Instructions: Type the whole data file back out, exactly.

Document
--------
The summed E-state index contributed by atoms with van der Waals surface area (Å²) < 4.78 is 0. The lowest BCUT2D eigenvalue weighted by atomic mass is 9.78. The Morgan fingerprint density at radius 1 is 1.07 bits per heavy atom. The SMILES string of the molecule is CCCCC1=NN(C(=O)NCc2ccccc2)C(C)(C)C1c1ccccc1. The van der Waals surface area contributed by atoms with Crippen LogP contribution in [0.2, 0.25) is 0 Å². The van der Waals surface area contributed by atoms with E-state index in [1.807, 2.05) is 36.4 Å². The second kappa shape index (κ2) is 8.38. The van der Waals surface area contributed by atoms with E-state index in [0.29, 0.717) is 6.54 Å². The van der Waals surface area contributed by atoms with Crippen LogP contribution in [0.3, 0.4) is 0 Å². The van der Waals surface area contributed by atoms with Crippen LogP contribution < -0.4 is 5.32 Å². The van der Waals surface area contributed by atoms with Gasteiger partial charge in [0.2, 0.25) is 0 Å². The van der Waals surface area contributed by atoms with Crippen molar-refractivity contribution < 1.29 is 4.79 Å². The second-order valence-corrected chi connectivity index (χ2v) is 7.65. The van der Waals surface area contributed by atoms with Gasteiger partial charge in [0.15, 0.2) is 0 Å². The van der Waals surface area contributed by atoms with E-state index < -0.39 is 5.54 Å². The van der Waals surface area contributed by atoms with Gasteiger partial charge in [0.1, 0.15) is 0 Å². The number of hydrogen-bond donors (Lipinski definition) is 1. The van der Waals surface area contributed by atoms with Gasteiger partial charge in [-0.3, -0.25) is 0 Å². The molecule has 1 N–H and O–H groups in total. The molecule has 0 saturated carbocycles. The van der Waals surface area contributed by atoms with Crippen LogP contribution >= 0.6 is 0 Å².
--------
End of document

The summed E-state index contributed by atoms with van der Waals surface area (Å²) < 4.78 is 0. The lowest BCUT2D eigenvalue weighted by atomic mass is 9.78. The Morgan fingerprint density at radius 1 is 1.07 bits per heavy atom. The SMILES string of the molecule is CCCCC1=NN(C(=O)NCc2ccccc2)C(C)(C)C1c1ccccc1. The van der Waals surface area contributed by atoms with Crippen LogP contribution in [0.2, 0.25) is 0 Å². The van der Waals surface area contributed by atoms with E-state index in [1.807, 2.05) is 36.4 Å². The second kappa shape index (κ2) is 8.38. The van der Waals surface area contributed by atoms with E-state index in [0.29, 0.717) is 6.54 Å². The van der Waals surface area contributed by atoms with Crippen LogP contribution in [0.3, 0.4) is 0 Å². The van der Waals surface area contributed by atoms with Crippen LogP contribution < -0.4 is 5.32 Å². The van der Waals surface area contributed by atoms with Gasteiger partial charge in [0.2, 0.25) is 0 Å². The van der Waals surface area contributed by atoms with Crippen molar-refractivity contribution < 1.29 is 4.79 Å². The second-order valence-corrected chi connectivity index (χ2v) is 7.65. The van der Waals surface area contributed by atoms with Gasteiger partial charge in [0.15, 0.2) is 0 Å². The van der Waals surface area contributed by atoms with E-state index < -0.39 is 5.54 Å². The van der Waals surface area contributed by atoms with Gasteiger partial charge in [0.1, 0.15) is 0 Å². The number of hydrogen-bond donors (Lipinski definition) is 1. The van der Waals surface area contributed by atoms with Gasteiger partial charge in [-0.3, -0.25) is 0 Å². The molecule has 1 N–H and O–H groups in total. The molecule has 0 saturated carbocycles. The van der Waals surface area contributed by atoms with Crippen LogP contribution >= 0.6 is 0 Å².